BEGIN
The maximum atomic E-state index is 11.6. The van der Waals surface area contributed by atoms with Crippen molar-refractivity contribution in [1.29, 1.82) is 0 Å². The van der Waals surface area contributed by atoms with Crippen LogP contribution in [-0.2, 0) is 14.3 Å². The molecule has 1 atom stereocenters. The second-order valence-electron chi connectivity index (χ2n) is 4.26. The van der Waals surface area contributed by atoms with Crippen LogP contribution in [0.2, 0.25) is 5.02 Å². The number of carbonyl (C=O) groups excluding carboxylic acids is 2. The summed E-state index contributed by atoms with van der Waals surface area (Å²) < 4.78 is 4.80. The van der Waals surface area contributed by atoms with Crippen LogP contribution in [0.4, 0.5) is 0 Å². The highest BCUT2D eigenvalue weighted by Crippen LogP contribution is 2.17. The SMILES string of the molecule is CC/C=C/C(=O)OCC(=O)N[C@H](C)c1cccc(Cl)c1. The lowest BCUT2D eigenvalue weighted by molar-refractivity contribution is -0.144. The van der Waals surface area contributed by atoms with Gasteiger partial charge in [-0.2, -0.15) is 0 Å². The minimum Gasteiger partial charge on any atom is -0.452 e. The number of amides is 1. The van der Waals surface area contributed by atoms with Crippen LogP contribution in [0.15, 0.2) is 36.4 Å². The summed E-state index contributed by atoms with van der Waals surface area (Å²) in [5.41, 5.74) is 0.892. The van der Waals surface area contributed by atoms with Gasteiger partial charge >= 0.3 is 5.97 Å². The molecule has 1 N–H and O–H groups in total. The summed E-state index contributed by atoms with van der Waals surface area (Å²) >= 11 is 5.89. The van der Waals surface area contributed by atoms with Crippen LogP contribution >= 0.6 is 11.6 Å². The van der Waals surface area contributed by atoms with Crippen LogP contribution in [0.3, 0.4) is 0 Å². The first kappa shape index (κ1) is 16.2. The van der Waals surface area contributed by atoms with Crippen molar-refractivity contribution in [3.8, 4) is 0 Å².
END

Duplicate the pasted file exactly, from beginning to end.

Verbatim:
The maximum atomic E-state index is 11.6. The van der Waals surface area contributed by atoms with Crippen molar-refractivity contribution in [1.29, 1.82) is 0 Å². The van der Waals surface area contributed by atoms with Crippen LogP contribution in [-0.2, 0) is 14.3 Å². The molecule has 1 atom stereocenters. The second-order valence-electron chi connectivity index (χ2n) is 4.26. The van der Waals surface area contributed by atoms with Crippen LogP contribution in [0.2, 0.25) is 5.02 Å². The number of carbonyl (C=O) groups excluding carboxylic acids is 2. The summed E-state index contributed by atoms with van der Waals surface area (Å²) < 4.78 is 4.80. The van der Waals surface area contributed by atoms with Crippen LogP contribution in [0.4, 0.5) is 0 Å². The highest BCUT2D eigenvalue weighted by Crippen LogP contribution is 2.17. The SMILES string of the molecule is CC/C=C/C(=O)OCC(=O)N[C@H](C)c1cccc(Cl)c1. The lowest BCUT2D eigenvalue weighted by molar-refractivity contribution is -0.144. The van der Waals surface area contributed by atoms with Gasteiger partial charge in [-0.2, -0.15) is 0 Å². The minimum Gasteiger partial charge on any atom is -0.452 e. The number of amides is 1. The van der Waals surface area contributed by atoms with Crippen LogP contribution in [0.15, 0.2) is 36.4 Å². The summed E-state index contributed by atoms with van der Waals surface area (Å²) in [5.41, 5.74) is 0.892. The van der Waals surface area contributed by atoms with Gasteiger partial charge >= 0.3 is 5.97 Å². The molecule has 1 N–H and O–H groups in total. The summed E-state index contributed by atoms with van der Waals surface area (Å²) >= 11 is 5.89. The van der Waals surface area contributed by atoms with Crippen LogP contribution >= 0.6 is 11.6 Å². The van der Waals surface area contributed by atoms with Crippen LogP contribution in [0.3, 0.4) is 0 Å². The first kappa shape index (κ1) is 16.2. The van der Waals surface area contributed by atoms with Crippen molar-refractivity contribution in [3.8, 4) is 0 Å².